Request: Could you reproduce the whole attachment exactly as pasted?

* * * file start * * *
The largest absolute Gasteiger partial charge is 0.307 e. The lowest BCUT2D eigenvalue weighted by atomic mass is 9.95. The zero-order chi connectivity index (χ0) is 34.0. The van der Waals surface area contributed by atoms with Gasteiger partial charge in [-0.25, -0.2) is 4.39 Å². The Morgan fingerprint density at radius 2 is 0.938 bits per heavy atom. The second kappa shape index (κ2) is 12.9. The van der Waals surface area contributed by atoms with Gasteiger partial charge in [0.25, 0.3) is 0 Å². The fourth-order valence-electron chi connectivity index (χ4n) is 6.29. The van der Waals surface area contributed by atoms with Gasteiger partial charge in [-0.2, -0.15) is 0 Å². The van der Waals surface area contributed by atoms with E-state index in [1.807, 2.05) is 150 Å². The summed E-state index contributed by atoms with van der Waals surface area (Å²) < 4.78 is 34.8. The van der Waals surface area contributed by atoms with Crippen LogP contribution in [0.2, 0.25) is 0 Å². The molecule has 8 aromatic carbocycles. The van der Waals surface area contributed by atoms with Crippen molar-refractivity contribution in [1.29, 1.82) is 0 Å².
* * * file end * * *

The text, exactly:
The largest absolute Gasteiger partial charge is 0.307 e. The lowest BCUT2D eigenvalue weighted by atomic mass is 9.95. The zero-order chi connectivity index (χ0) is 34.0. The van der Waals surface area contributed by atoms with Gasteiger partial charge in [-0.25, -0.2) is 4.39 Å². The Morgan fingerprint density at radius 2 is 0.938 bits per heavy atom. The second kappa shape index (κ2) is 12.9. The van der Waals surface area contributed by atoms with Gasteiger partial charge in [0.25, 0.3) is 0 Å². The fourth-order valence-electron chi connectivity index (χ4n) is 6.29. The van der Waals surface area contributed by atoms with Gasteiger partial charge in [-0.2, -0.15) is 0 Å². The van der Waals surface area contributed by atoms with E-state index in [1.807, 2.05) is 150 Å². The summed E-state index contributed by atoms with van der Waals surface area (Å²) < 4.78 is 34.8. The van der Waals surface area contributed by atoms with Crippen LogP contribution in [0.2, 0.25) is 0 Å². The molecule has 8 aromatic carbocycles. The van der Waals surface area contributed by atoms with Crippen molar-refractivity contribution in [1.29, 1.82) is 0 Å².